Long long ago, when the universe was forming, the Moon fell in love with the Sun.
The Moon was afraid that the Sun wouldn’t see her, because the Sun was so bright. Slowly she pulled herself together. After careful thought, she chose to orbit the Earth.
Now it is another full lunar eclipse. Her face reflects the Sun’s glory back to him. She slides behind the Earth in a three hour version of her usual cycle, from full to only her own light back to full.
“Where are you, Moon?” bellows the Sun. He hates these quick disappearances. He yells and bellows and tantrums. But the Moon knows that he will forget quickly and that he has not bothered to learn and predict her cycles. He doesn’t like to be reminded of loss and endings and death.
The Sun likes it best when he has her full glory, face reflected back to him. He doesn’t see her light. Each month she moves from reflecting his light towards her quiet time when it is only her light that is visible from Earth. She needs this time to remember that she has her own light, even if it is a shadow compared with the sun.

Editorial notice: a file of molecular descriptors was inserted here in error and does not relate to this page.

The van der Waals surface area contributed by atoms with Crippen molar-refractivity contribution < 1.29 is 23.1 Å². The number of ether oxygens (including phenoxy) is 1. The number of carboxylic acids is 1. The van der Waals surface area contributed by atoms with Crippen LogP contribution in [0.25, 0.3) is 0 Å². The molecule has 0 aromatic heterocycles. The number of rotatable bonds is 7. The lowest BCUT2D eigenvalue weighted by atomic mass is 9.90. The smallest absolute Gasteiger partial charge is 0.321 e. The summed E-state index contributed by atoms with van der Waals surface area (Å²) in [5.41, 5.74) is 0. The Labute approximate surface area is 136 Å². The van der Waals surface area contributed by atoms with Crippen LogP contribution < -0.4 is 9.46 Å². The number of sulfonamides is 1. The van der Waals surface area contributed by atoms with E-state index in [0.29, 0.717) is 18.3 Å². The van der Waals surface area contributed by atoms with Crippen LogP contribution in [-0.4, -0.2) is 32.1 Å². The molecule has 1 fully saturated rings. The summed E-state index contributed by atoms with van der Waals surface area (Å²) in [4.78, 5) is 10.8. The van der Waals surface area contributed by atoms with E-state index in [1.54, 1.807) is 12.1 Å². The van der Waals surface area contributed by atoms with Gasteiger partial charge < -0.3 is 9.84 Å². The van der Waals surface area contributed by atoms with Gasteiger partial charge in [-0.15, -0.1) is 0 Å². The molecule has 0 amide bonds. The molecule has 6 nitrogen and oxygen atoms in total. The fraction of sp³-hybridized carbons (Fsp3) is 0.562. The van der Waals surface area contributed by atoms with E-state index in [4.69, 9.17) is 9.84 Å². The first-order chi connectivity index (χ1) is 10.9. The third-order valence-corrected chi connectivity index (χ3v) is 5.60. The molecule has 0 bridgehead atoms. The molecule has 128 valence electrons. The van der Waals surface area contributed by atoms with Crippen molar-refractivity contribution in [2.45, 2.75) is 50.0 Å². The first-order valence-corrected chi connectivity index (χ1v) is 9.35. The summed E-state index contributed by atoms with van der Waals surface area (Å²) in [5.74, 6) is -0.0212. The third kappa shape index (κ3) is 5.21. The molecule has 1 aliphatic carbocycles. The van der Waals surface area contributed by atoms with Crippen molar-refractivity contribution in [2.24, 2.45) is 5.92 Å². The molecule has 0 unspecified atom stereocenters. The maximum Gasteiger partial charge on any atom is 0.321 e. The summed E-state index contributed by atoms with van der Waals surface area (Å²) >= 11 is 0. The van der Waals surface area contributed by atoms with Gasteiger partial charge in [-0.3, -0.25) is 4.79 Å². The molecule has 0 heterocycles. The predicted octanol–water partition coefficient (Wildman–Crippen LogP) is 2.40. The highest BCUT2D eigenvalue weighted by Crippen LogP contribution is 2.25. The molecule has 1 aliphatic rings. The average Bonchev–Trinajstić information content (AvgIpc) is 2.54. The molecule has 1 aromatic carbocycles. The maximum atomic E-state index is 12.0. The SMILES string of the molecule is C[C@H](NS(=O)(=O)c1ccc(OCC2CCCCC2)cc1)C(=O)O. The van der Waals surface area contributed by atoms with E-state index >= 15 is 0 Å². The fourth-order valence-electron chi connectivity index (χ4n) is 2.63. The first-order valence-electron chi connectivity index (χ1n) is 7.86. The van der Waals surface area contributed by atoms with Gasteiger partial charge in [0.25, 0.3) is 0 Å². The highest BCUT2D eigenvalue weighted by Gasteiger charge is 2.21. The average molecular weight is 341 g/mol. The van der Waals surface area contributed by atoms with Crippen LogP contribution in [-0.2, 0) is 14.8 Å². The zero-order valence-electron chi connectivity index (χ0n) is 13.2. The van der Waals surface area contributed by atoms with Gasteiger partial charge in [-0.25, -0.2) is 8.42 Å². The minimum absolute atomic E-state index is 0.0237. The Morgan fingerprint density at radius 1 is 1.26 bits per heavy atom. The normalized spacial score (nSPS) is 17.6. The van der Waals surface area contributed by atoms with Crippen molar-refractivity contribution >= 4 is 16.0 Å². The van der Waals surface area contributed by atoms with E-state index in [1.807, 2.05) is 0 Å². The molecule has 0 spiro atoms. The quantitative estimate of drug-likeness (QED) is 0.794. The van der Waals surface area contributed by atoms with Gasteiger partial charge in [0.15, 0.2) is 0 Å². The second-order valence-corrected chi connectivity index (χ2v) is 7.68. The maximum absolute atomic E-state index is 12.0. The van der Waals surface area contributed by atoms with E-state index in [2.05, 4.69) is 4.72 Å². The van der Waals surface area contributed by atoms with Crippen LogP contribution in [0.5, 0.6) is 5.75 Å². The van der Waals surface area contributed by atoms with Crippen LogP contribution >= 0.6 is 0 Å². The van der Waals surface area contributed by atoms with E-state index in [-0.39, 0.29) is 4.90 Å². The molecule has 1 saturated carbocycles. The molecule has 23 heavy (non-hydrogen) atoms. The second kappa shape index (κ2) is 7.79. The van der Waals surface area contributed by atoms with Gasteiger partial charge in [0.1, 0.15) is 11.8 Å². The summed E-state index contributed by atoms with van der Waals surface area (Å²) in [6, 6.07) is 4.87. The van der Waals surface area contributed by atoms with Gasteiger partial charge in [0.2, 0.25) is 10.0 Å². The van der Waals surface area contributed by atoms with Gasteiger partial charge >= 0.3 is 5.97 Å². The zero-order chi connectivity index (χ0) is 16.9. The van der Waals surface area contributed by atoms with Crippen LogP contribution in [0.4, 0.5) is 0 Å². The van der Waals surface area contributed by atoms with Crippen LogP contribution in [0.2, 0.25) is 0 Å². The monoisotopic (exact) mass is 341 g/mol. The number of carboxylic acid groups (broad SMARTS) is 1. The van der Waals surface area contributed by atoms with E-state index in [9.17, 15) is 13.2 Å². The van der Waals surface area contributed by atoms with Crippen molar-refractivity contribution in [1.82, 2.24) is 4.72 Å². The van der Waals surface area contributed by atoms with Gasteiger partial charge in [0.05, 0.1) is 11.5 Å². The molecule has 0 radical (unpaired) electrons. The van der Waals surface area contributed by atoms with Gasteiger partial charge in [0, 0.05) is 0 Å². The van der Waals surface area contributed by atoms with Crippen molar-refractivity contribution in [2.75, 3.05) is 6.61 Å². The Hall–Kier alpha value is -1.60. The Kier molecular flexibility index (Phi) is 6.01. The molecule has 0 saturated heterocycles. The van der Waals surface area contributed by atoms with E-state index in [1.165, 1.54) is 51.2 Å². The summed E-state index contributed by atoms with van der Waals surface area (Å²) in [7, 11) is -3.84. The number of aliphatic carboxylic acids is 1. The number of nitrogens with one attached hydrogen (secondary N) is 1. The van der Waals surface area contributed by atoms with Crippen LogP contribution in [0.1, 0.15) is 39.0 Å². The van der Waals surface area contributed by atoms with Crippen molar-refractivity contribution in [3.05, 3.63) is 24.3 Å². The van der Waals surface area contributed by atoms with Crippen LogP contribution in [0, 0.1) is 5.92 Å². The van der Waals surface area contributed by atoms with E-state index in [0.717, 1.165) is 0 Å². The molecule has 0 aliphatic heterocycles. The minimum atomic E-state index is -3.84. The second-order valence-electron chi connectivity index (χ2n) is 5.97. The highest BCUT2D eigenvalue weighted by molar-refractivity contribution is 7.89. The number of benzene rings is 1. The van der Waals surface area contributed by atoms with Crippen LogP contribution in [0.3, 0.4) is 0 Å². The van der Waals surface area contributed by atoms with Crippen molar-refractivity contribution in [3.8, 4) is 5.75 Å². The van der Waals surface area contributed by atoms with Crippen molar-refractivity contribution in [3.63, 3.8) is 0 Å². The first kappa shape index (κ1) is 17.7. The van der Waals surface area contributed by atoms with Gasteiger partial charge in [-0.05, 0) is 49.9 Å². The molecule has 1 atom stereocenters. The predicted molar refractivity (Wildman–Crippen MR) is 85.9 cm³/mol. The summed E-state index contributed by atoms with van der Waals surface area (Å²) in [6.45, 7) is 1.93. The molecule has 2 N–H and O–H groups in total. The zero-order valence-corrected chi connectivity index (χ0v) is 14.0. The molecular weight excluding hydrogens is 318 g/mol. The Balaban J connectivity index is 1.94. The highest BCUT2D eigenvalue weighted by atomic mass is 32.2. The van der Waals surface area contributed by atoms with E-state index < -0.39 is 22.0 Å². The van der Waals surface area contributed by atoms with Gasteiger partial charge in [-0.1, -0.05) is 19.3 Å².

“You should orbit me!” says the Sun, but the Moon knows that if she orbited him she would be burned and barren and dead, no rest and no light of her own. One night a month the Moon remembers who she is and is alone. She lets her quiet darkness shine. The Earth whispers, “Why do you love the Sun so? Don’t cry, Sister.” The Earth’s salt water tides move like tears.
Sometimes the Moon longs for ending, but she remembers: all love, returned or not, is longing and praise for the Beloved. Maybe she will not be loved or seen as she longs to be in this life, but she too will return to the Beloved and be One. And after her time in the dark she slowly returns to reflecting the Sun.
And the Sun loves her in his way. He loves to watch his reflection grow on her face each month, preens in it, until she is full. He is more irritable in the second half, as she turns her face away again. She wishes that he would look past his own light and see her.
Now the little eclipse is ending and she is rapidly becoming full again. The Sun is cheering up.
“It’s silly of you to hide your face.” says the Sun, fondly.
The moon does not smile. The Sun sees his own smile reflected in her face.
I took the photo in 2009 at Joshua Tree.